My name is S—-, and I’m 19 years old. For most of my life, I’ve been experiencing urges to kill people. And not with guns or anything like that either. I want to slice them open with a knife, taste their raw flesh, and watch the light leave their eyes as they die. If people on the street knew what I was thinking about doing to them, then they’d probably be horrified. Fantasizing about this sort of of thing really arouses me sexually, and while it’s not the only thing that does, it’s possibly the best. These urges don’t only occur when I’m upset or angered, but those emotions definitely amplify them. For example, if I’m just standing there with something sharp in my hand, I’ll have the impulse to just thrust it into the soft throat of the nearest person. I would just love to feel it sink in, and get covered by the blood gushing from their wound. I’d probably cannibalize their body, too, because I love the smell and taste of blood. When I was younger, I would
cut my arms just to taste the blood and rub it on my face. I’ve never actually killed anyone, no matter how much I’ve wanted to, but I a did stab my neighbor’s dog to death once. It just made me feel so alive, like nothing else ever had, to feel it’s fear and watch it die. Now that I’m writing this all down, it’s making me sound like some kind of deformed, basement-dwelling freak. But I’m an attractive person, have a sizable amount of friends, loving parents, and a beautiful girlfriend. She’s the real reason I’m writing this; I’m absolutely horrified by the prospect of her finding out what I’m like. I don’t want her to be afraid of me, but she’s too sweet to not be. I haven’t “gotten help” yet because I’m still living off of my parents, and I haven’t even told them I’m a lesbian yet, much less a psychotic cannibal. I just can’t see that conversation going well. I’ve also often fantasized about stabbing a therapist in the eye with his own pen, so I don’t know if that would be such a good idea. I don’t really want to have these thoughts and feelings, but my life wouldn’t be so fulfilling without them. Why am I like this?I Really Want to Kill and/or Eat People
I Really Want to Kill and/or Eat People
Your fantasies are outside the norm. Most people do not fantasize about killing and cannibalism and would find these thoughts to be immoral and an unacceptable expression of evil.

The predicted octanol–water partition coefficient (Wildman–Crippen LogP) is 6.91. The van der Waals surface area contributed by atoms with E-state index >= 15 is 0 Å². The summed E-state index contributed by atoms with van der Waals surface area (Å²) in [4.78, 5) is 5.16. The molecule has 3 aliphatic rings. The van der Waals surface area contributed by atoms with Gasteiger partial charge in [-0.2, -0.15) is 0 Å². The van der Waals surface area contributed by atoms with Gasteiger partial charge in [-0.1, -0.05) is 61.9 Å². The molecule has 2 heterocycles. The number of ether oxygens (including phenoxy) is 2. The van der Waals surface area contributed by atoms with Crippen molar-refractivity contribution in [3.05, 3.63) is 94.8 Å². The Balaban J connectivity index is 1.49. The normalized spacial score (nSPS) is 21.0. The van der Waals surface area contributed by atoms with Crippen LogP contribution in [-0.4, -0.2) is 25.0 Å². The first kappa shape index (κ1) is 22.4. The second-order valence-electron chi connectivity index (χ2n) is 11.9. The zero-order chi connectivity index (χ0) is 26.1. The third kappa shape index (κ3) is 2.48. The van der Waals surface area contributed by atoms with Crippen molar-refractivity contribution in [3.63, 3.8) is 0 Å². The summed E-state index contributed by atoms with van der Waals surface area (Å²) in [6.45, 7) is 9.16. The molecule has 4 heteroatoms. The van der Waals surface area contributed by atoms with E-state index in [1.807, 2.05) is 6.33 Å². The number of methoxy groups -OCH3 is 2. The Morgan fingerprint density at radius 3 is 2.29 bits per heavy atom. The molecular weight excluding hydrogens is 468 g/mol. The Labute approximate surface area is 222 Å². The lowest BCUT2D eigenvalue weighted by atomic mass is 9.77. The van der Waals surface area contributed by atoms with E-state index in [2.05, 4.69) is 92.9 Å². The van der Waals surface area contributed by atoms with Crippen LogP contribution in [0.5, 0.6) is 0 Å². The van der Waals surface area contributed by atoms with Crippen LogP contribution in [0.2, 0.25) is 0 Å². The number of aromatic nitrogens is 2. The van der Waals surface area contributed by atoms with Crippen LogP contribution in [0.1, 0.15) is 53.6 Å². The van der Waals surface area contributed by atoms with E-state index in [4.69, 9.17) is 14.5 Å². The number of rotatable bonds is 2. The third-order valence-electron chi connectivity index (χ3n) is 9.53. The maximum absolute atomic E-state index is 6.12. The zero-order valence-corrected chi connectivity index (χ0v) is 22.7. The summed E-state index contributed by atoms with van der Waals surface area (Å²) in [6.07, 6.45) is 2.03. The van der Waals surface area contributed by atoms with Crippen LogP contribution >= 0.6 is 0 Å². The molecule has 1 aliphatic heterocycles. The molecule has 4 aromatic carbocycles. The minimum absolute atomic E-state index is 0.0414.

Killing a dog and watching it suffer and gaining pleasure from its suffering is also something that most people would never do. It is a socially unacceptable behavior. The FBI considers cruelty to animals a crime against society.
The graduation hypothesis suggests that hurting animals is an early warning sign for future violence. If an individual is willing to hurt animals, then they might also be willing to hurt people. Animal abuse has also been linked with domestic violence, child abuse and murder. Some well known killers have histories of hurting and torturing animals.
You have already killed an animal. The concern is that you will hurt more animals or “graduate” to people. Also concerning is that you like these fantasies, seem unwilling to give them up, are turned on by them, and have already more or less said you don’t want to see a therapist.
Mental health professionals can’t help people who don’t want help, but if you change your mind, you can get help. Getting help could be the difference between your correcting this problem or it growing into a much larger problem in your life. Had you been arrested for torturing and killing the dog, you would have likely faced jail time. Should it happen again and you are caught, given the new harsher federal laws against animal abuse, you could face significant prison time. The FBI recently reclassified animal cruelty as a Group A federal offense, a category that includes other serious crimes such as arson, burglary, kidnapping, and homicide.
Whenever you recognize that something is wrong and that your behavior is a problem, then it is incumbent upon you to seek help. Seeking professional help is the most effective and responsible choice you can make. Please take care.
Dr. Kristina Randle